- Brooklyn Boreing is a candidate for student body president. The publication of this column is not an endorsement from The University Star.

LETTER TO THE EDITOR Dear Bobcats, “Students Serving Students” is the creed of Texas State’s Student Government. Sadly, this year we have watched the fulfillment of that mission stifled by divisiveness. Integrity is a core value of Student Government and your elected representatives must be held accountable. President Connor Clegg’s past racist Instagram posts do not represent the organization’s core values; the same values the authors of this letter helped establish. It is rare for Student Government alumni to comment on current administrations. Given the unusual situation though, we must share our voices as concerned former officers of Student Government, and most importantly, as lifelong Bobcats. Student Government has no doubt accomplished much this year, but it is overshadowed by mistakes that highlight divisions on campus. The pain felt by marginalized Bobcats and the failure to truly listen to their concerns contribute

The undersigned, Lauren Stotler Student Body President, 2016 Sean Quiñones Student Body Vice President, 2015 Edward Perez Student Body Vice President, 2014 Alison (Sibley) Berry Student Body Vice President, 2013 Albert DeGarmo Student Body President, 2012 Tiffany (Roemer) Friend Student Body Vice President, 2012

The University Star

Tuesday, February 13, 2018 | 7


Brooke Phillips Sports Editor @BrookePhillips_ @universitystar


A starter’s journey that began at 2 years old By Melea Polk Assistant Sports Editor One Texas State starter has held onto the basketball that was placed in his hands at the age of 2. Alex Peacock, junior forward, had his first glimpse of the game of basketball when his father, Turhan Peacock, gave him his first basketball. Years later, he began to understand the overall concept of basketball and why it was important to his father. “When I became of age, he told me that I could do what I want with it, but that was the sport him and my uncle understood the most," Peacock said. "He told me I could play other sports as well, but this is the one he could really help out with.” Peacock’s family were not outsiders to the sport. Peacock’s father and uncle made names for themselves in college basketball. “My uncle played at Kansas and my dad played at Purdue,” Peacock said. “My uncle is actually in the Kansas Hall of Fame.” Peacock, a Bloomington, IIl. native, began his high school athletic career at Normal Community High School in Normal, Ill. “Growing up, I played basketball,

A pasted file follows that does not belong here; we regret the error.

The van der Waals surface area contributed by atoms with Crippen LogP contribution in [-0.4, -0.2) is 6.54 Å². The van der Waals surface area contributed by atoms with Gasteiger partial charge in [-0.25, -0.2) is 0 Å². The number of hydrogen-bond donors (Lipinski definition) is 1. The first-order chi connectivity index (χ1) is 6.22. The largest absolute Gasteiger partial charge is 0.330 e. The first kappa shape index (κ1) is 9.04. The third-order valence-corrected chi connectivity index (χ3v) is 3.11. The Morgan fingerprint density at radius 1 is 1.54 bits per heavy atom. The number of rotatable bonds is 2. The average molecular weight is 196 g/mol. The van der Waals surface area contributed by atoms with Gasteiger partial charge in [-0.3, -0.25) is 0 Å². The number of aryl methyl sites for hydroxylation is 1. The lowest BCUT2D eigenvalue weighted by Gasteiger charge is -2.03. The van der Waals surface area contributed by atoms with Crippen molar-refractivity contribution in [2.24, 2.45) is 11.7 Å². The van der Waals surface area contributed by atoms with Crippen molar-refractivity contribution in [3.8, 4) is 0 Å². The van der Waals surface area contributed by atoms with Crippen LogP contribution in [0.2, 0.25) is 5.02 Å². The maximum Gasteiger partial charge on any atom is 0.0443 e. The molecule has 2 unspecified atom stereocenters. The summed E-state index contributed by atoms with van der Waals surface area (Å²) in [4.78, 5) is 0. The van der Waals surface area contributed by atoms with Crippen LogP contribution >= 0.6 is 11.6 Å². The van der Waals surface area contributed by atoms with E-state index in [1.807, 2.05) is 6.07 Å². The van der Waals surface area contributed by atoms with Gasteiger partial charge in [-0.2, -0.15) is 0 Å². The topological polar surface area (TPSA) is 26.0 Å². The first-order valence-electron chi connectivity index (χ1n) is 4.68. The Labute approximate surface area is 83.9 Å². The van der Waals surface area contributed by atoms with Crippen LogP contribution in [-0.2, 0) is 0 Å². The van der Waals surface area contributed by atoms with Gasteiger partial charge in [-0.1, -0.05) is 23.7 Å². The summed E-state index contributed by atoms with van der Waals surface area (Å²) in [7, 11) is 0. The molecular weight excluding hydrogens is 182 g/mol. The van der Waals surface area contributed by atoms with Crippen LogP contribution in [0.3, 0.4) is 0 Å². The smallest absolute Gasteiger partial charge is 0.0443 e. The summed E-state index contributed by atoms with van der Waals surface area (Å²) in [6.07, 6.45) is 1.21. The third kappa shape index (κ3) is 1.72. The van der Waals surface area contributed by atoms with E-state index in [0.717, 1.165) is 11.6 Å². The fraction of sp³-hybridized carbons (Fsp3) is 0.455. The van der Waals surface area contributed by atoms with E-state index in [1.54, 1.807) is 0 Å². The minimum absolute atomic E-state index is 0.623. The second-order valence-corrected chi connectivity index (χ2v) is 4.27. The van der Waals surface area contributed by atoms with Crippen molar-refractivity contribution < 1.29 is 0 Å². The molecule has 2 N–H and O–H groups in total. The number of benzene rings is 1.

football and baseball,” Peacock said. “Basketball was the one that kind of stuck. It is the one I had the most love for." Peacock averaged 19.8 points, 8.9 rebounds and 5.3 assists per game in his senior year of high school. Peacock was named to the Second Team Illinois Basketball Coaches Association 3A/4A All-State. The forward was also selected as the co-Pantagraph Player of the Year. Peacock took his talents to Iowa Western Community College for two years after high school as an applied arts and science major. There, he was selected for the NJCAA All-Region XI Second Team. Peacock averaged 10.5 points, 5.9 rebounds, 1.6 assists and 1.2 steals per game at Iowa Western. He shot 48.6 percent from the floor and 75.5 percent from the free-throw line. From there, he moved to San Marcos in the summer of 2017 to join the Bobcats. “After my sophomore year at Iowa Western, Texas State was the one who showed the most love,” Peacock said. “I had already seen Coastal Carolina and another team in Nebraska. When I came on my visit here, it just seemed like home. It was the school that just felt like home and was the best fit.”

Alex Peacock, junior forward, has been averaging 5.2 rebounds per game and hitting multiple double-doubles in games this season. PHOTO BY JOSH MENDS